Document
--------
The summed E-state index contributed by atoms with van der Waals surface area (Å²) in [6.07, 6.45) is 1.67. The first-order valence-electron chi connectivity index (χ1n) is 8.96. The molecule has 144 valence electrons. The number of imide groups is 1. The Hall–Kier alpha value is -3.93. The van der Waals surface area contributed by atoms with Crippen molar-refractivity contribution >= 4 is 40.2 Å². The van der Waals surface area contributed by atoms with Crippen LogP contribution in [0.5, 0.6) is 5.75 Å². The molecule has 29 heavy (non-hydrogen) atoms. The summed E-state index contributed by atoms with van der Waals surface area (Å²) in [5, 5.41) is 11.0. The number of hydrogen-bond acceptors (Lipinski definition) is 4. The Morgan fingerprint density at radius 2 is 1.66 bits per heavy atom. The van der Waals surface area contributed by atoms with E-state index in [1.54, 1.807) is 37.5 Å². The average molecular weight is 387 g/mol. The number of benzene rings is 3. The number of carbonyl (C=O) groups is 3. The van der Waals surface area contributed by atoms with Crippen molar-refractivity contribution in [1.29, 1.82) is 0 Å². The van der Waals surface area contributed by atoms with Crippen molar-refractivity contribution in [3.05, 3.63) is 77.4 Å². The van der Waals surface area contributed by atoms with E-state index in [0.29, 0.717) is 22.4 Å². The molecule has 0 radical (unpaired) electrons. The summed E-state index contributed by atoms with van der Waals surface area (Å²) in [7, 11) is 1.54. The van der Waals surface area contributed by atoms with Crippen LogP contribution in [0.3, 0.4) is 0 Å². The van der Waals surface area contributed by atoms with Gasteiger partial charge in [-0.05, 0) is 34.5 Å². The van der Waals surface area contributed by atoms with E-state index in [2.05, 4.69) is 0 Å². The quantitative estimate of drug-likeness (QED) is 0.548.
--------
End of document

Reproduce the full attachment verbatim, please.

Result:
The summed E-state index contributed by atoms with van der Waals surface area (Å²) in [6.07, 6.45) is 1.67. The first-order valence-electron chi connectivity index (χ1n) is 8.96. The molecule has 144 valence electrons. The number of imide groups is 1. The Hall–Kier alpha value is -3.93. The van der Waals surface area contributed by atoms with Crippen molar-refractivity contribution >= 4 is 40.2 Å². The van der Waals surface area contributed by atoms with Crippen LogP contribution in [0.5, 0.6) is 5.75 Å². The molecule has 29 heavy (non-hydrogen) atoms. The summed E-state index contributed by atoms with van der Waals surface area (Å²) in [5, 5.41) is 11.0. The number of hydrogen-bond acceptors (Lipinski definition) is 4. The Morgan fingerprint density at radius 2 is 1.66 bits per heavy atom. The van der Waals surface area contributed by atoms with E-state index in [1.54, 1.807) is 37.5 Å². The average molecular weight is 387 g/mol. The number of benzene rings is 3. The number of carbonyl (C=O) groups is 3. The van der Waals surface area contributed by atoms with Crippen molar-refractivity contribution in [1.29, 1.82) is 0 Å². The van der Waals surface area contributed by atoms with Crippen molar-refractivity contribution in [3.05, 3.63) is 77.4 Å². The van der Waals surface area contributed by atoms with E-state index in [0.29, 0.717) is 22.4 Å². The molecule has 0 radical (unpaired) electrons. The summed E-state index contributed by atoms with van der Waals surface area (Å²) in [7, 11) is 1.54. The van der Waals surface area contributed by atoms with Crippen LogP contribution in [0.3, 0.4) is 0 Å². The van der Waals surface area contributed by atoms with Gasteiger partial charge in [-0.05, 0) is 34.5 Å². The van der Waals surface area contributed by atoms with E-state index in [2.05, 4.69) is 0 Å². The quantitative estimate of drug-likeness (QED) is 0.548.